After Arthur Turley’s death, Myra, now living in Leeds, once more became a schoolmistress, the 1881 census showing that two of her daughters were also now teachers. It is probable that she had again resorted to setting up a school in her home, with two of her daughters, Evelyne and Agnes, to help her. In the next census, in 1891, still living in Leeds but with only Evelyne now at home, Myra is described as a ‘boarding-house keeper’. Her one boarder is, however, a professor at the Yorkshire College (later University of Leeds) so one imagines she ran a house that had a slight social cachet. Her eldest son, Arthur, followed in his father’s footsteps as a land surveyor, eventually achieving the position of surveyor to the city of Canterbury.
Three of Myra’s daughters, Myra, Evelyne and Laura, married and emigrated to the USA, although Evelyne and Laura returned eventually to live in north Wales. The US census in the early 20th century took note of race/colour and, interestingly, in all the censuses in which they feature the grand-daughters of Coopoo are classified as ‘white’.
I have found a photograph of Laura Garrow Cullmann (nee Turley), taken, with her husband, in 1920, nearly 100 years after the birth of her grandmother in India.
I am not sure if this brief research tells anything other than an interesting story. But it would seem to me that, looking from the outside, being both illegitimate and mixed race caused Myra Jane Monk (1826-1915) no specific difficulties in 19th-century Britain. One can never, of course, know what the circumstances of her birth meant to her. That would be a story I would very much like to hear.
Although Mariana Starke’s grandfather, John Starke, was never an employee of the East India Company, both his sons, Richard and John, were. Richard Starke (1719 – 93) – yet to be the father of Mariana – sailed from London in 1734 as a passenger in the Onslow to Fort St George, taking with him wine, a chest of apparel and an escritoire. In Fort St George he could have resumed contact with his mother’s family, the Empsons.
On 29 December 1735 Richard Starke entered ‘the service of the Honourable Co on the coast of Coromandel as ‘Writer Entertained’. A 1736 note made clear that it was ‘out of regard for his father’ that he was ‘taken into our service’, a 10 May 1737 dispatch confirming that ‘Mr Richard Starke is so usefull a hand in the Secretary’s Office’. During the following years his father sent out to him several boxes ‘of apparel’ and in 1746 ‘two boxes of books’, in 1747 one box of books and a hat, in 1750 one box of pamphlets and pens, in 1752 a box of books and in 1753 a pair of scales, a lanthorn and books. In April 1747 Richard was joined as a writer in the EIC by his younger brother, John Starke (aged 22), who sailed out on the Houghton with one chest, one escritoire, and a bundle of bedding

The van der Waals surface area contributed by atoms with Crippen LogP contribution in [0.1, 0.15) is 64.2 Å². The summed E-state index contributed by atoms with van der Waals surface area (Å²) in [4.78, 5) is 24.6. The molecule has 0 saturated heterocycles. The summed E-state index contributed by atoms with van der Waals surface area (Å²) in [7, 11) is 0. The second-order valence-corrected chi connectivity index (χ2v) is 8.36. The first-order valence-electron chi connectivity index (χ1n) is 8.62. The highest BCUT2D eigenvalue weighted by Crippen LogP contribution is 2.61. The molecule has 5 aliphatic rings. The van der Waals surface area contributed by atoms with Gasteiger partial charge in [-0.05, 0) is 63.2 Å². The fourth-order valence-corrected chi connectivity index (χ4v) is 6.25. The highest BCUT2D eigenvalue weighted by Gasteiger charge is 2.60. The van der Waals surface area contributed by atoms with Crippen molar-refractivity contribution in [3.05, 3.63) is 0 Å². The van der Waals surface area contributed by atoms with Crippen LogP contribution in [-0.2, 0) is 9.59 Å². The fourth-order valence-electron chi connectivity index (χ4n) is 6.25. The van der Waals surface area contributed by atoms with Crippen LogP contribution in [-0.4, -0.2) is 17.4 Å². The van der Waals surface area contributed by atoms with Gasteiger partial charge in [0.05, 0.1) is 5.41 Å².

A dispatch from Fort St George to England, dated 22 February 1749, stated that Richard Starke, who had been ‘upper searcher at Madras – now appointed to that position at Cuddalore [i.e. Fort St David]. By 2 November 1749 he had been appointed ‘second’ at Fort St George – that is ‘under deputy governor’ and in February 1752 he succeeded Mr Prince as deputy governor of Fort St David, formally taking office on 31 July 1752.
Fort St David, about a mile from Cuddalore, was a small fortified town, near to the sea and, by all accounts, a very comfortable billet. In The Life of Lord Clive Sir George Forrest quotes the following description of the area: ‘The country within the boundaries is very pleasant, and the air fine, having seldom any fogs. In the district are many neat houses with gardens; the latter were laid out with much good taste by the gentlemen, who either had been, or were in the company’s service. These gardens produce fruits of different sorts, such as pine-apples, oranges, limes, pomegranates, plantaines, bananoes, mangoes, guavas, (red and white,) bedams (a sort of almond), pimple-nose, called in the West Indies, chadocks, a very fine large fruit of the citron-kind, but of four or five times it’s size, and many others. At the end of each gentleman’s garden there is generally a shady grove of cocoanut trees.’